1. Opinion

Ruth: The problems of this trio's closed-door budget are no secret

Florida House Speaker Richard Corcoran and Senate President Joe Negron talk during a budget conference committee meeting in Tallahassee on May 5.
Florida House Speaker Richard Corcoran and Senate President Joe Negron talk during a budget conference committee meeting in Tallahassee on May 5.
Published Jun. 7, 2017

Next year when the Florida Legislature once again meets for its 60-day session of engaging in less productivity than the Nepalese navy, both Florida Gov. Rick Scott and House Speaker Richard Corcoran will deliver stirring hypocritical speeches pledging pure, open government in the full flower of the sunshine.

And then their britches will explode into a volcanic eruption of flames.

For in Tallahassee, when chaps like Scott and Corcoran promise transparency they are — in a word — not being honest. Too nuanced?

As a Floridian you have every right to be offended over being treated like a chump. If you are a member of the Florida Legislature, especially a Republican, you have to feel more rudely dissed than Montenegran President Dusko Markovic, who was brusquely shoved aside when he found himself stuck between President Donald Trump and a camera at a recent NATO summit.

The 120 members of the Florida House and the current 39 members of the Florida Senate are formally charged with completing a single task — to approve the state's budget. Everything else is mere make-work to satisfy the interests of the lobbying corps.

But as it turned out 157 Florida legislators were completely unnecessary to crafting the budget. Who needed them when only Corcoran and Senate President Joe Negron, along with Scott, could get the job done in secret?

Days ago, Scott, Corcoran and Negron appeared together to announce they had cooked up an $83 billion budget for the Legislature to vote on during its current special session. No committee hearings. No testimony from the diverse parties affected by the budget. Nothing. Nada. Zero.

This is how the budget of the third-largest state in the nation is cobbled together. By three guys turning the process into something out of a good ol' boy Skull and Bones Society. SPECTRE isn't this furtive.

Amid the provisions put forth by the Scott/Corcoran/Negron Axis of Arrogance, overall education funding will be increased by $215 million so that the governor can finally brag he cares about children in advance of an anticipated U.S. Senate run in 2018.

As well, the Shadow Knows 3.0 threw Scott a bone by setting aside $85 million for a Florida Jobs Growth Fund, which is essentially a reconstituted Enterprise Florida pot of money, which Corcoran, who deludes himself into thinking he could be the next governor, originally sniffed was little more than "corporate welfare." My, how principled positions crumble when ambition raises its head.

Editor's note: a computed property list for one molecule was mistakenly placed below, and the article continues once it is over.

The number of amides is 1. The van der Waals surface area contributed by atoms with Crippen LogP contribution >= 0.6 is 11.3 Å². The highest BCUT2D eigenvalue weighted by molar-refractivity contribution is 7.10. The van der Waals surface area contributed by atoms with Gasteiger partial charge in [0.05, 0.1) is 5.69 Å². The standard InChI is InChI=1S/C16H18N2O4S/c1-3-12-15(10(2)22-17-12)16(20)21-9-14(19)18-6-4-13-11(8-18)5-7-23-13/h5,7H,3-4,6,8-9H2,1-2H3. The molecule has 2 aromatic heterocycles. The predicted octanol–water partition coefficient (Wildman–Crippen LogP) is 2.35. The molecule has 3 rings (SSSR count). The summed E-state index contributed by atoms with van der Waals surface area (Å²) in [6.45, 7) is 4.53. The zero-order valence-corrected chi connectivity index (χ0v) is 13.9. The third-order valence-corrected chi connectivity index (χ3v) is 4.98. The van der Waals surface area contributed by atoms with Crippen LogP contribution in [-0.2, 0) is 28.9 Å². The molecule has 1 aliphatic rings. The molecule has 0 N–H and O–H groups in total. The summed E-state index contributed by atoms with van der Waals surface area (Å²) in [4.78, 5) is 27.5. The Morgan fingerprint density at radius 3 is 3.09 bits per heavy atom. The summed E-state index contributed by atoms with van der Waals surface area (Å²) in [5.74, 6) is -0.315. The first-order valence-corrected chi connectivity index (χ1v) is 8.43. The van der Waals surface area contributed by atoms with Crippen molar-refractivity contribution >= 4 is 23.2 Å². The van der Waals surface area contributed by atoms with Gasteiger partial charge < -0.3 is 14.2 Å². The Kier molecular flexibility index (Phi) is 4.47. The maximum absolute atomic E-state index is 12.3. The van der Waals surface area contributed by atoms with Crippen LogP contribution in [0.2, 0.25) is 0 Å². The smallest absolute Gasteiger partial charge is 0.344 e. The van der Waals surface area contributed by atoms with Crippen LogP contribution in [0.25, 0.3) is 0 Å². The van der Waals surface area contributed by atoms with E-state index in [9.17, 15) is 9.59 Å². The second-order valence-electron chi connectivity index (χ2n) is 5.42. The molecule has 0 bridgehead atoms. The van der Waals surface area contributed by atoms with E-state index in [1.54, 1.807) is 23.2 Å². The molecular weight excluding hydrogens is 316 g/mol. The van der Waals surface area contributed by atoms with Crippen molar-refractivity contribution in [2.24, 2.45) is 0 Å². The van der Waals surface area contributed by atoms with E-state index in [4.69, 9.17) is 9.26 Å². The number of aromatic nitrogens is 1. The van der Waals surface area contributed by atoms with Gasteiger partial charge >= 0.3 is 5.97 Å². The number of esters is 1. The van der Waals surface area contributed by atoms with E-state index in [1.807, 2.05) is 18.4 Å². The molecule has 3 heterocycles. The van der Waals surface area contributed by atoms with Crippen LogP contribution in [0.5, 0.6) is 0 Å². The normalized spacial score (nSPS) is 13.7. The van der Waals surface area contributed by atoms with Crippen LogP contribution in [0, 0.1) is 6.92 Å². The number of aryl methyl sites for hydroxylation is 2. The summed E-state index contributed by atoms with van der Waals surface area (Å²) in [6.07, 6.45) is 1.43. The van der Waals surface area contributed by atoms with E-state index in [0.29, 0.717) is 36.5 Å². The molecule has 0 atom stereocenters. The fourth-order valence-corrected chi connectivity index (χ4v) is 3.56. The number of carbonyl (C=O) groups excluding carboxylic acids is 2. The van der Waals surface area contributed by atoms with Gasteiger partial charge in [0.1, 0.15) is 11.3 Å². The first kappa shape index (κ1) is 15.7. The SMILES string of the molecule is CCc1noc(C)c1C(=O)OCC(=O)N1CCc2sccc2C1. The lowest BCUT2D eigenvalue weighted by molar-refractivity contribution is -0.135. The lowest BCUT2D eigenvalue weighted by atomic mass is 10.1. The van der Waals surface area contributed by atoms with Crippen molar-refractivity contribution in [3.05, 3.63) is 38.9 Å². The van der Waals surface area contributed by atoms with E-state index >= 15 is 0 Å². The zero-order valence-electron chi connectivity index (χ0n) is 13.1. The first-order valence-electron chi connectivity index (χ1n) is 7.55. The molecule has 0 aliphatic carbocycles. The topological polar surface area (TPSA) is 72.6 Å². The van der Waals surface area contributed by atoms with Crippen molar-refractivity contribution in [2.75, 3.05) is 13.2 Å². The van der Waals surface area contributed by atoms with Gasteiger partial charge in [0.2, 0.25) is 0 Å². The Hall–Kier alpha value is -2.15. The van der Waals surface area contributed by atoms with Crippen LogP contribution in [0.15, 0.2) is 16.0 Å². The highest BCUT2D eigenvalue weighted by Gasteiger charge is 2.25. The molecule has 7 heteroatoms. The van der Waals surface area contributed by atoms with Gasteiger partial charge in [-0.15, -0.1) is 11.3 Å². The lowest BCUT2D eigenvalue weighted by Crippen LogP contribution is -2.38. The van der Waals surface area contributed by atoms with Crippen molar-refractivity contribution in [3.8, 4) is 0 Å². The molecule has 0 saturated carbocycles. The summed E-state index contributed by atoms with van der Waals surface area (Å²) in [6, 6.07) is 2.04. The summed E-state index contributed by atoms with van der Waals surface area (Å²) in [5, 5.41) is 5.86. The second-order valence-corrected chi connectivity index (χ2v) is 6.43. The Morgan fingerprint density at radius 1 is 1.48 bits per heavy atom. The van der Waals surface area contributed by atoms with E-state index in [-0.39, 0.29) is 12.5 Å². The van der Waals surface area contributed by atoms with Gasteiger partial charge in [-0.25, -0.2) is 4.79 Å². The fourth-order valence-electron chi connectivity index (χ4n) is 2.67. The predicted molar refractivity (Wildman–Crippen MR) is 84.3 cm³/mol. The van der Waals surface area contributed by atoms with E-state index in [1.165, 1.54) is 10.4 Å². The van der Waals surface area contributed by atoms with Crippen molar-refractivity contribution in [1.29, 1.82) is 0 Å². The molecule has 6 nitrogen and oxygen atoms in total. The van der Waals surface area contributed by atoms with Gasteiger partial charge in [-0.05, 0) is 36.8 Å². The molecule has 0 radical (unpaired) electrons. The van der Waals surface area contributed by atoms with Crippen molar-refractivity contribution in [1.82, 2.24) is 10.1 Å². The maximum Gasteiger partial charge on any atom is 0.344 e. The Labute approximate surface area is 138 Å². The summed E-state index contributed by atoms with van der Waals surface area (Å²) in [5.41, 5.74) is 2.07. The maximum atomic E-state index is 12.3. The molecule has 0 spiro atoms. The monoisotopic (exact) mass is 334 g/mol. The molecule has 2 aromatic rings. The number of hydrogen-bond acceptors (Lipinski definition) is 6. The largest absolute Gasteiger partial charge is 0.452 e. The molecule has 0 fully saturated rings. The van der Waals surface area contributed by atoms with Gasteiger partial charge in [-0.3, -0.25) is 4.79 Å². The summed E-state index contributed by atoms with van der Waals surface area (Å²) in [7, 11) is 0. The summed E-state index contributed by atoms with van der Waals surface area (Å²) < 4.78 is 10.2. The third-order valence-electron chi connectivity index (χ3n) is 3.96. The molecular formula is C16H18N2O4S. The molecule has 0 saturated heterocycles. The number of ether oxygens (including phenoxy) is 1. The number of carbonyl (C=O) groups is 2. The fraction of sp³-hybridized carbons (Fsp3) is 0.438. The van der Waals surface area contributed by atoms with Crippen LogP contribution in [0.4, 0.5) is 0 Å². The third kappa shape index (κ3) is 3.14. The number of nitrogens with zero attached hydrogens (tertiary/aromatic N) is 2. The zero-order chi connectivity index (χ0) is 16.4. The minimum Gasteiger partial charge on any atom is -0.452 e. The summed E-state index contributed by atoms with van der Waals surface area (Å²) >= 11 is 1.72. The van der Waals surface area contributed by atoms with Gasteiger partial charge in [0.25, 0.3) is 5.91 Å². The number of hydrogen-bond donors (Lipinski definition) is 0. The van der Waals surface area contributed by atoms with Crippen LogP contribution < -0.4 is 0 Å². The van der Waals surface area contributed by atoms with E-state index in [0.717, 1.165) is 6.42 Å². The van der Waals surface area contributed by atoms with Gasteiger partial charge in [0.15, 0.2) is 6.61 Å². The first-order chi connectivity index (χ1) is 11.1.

And even Scott's pet Visit Florida program, which the ever-flexible Corcoran also vilified as a needless slush fund, was brought back to life with $76 million. The speaker also got his Christmas stocking filled with $140 million set aside for charter schools to compete with public schools subsidized with taxpayer money. And it was all done in the dark, in secret, away from public scrutiny.

At first blush, it would appear Scott, Corcoran and Negron engaged in an egregious violation of the Florida Constitution, which prevents them from meeting in secret to agree upon legislation. There was no violation, Negron insisted, because at no point during the clandestine budget talks were he, Corcoran or Scott actually physically in the same room at the same time. Instead supernumerary flunkies shuttled back and forth between the parties exchanging information. And a few phone calls were made, but phone calls don't count.

You could use a good laugh

You could use a good laugh

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Tallahassee is a funny place. Scott, Corcoran and Negron may have thought they could cram their covert, hubris-inspired budget down the throats of the rest of the Legislature. Instead it seems the rank and file has spit out the attempt to treat them like so many serfs haplessly falling in line.

These people are, after all, politicians with tender egos who don't like to be embarrassed. There's no secret about that, except perhaps to the triad of perfidy.